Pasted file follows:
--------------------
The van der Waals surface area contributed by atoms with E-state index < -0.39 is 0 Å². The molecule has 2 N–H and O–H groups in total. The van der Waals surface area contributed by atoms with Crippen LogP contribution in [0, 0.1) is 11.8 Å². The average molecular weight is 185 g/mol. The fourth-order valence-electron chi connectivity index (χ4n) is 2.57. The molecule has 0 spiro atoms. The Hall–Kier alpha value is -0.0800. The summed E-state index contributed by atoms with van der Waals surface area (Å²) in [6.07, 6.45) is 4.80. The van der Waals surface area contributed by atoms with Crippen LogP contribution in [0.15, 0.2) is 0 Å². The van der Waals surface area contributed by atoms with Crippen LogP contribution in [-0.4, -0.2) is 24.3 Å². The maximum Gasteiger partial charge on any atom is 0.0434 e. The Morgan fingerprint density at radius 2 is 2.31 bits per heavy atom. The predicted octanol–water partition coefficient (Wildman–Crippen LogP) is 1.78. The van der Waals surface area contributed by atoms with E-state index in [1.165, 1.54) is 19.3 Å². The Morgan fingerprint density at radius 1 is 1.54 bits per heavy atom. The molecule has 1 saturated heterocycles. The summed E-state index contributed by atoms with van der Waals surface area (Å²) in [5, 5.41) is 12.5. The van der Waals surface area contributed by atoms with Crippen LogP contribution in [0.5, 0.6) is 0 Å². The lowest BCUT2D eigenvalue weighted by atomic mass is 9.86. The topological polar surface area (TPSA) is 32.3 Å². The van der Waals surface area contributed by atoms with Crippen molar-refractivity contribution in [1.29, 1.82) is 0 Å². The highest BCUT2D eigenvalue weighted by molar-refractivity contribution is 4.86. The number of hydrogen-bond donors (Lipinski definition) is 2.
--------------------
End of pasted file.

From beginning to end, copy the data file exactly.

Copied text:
The van der Waals surface area contributed by atoms with E-state index < -0.39 is 0 Å². The molecule has 2 N–H and O–H groups in total. The van der Waals surface area contributed by atoms with Crippen LogP contribution in [0, 0.1) is 11.8 Å². The average molecular weight is 185 g/mol. The fourth-order valence-electron chi connectivity index (χ4n) is 2.57. The molecule has 0 spiro atoms. The Hall–Kier alpha value is -0.0800. The summed E-state index contributed by atoms with van der Waals surface area (Å²) in [6.07, 6.45) is 4.80. The van der Waals surface area contributed by atoms with Crippen LogP contribution in [0.15, 0.2) is 0 Å². The van der Waals surface area contributed by atoms with Crippen LogP contribution in [-0.4, -0.2) is 24.3 Å². The maximum Gasteiger partial charge on any atom is 0.0434 e. The Morgan fingerprint density at radius 2 is 2.31 bits per heavy atom. The predicted octanol–water partition coefficient (Wildman–Crippen LogP) is 1.78. The van der Waals surface area contributed by atoms with E-state index in [1.165, 1.54) is 19.3 Å². The Morgan fingerprint density at radius 1 is 1.54 bits per heavy atom. The molecule has 1 saturated heterocycles. The summed E-state index contributed by atoms with van der Waals surface area (Å²) in [5, 5.41) is 12.5. The van der Waals surface area contributed by atoms with Crippen LogP contribution in [0.5, 0.6) is 0 Å². The lowest BCUT2D eigenvalue weighted by atomic mass is 9.86. The topological polar surface area (TPSA) is 32.3 Å². The van der Waals surface area contributed by atoms with Crippen molar-refractivity contribution in [1.29, 1.82) is 0 Å². The highest BCUT2D eigenvalue weighted by molar-refractivity contribution is 4.86. The number of hydrogen-bond donors (Lipinski definition) is 2.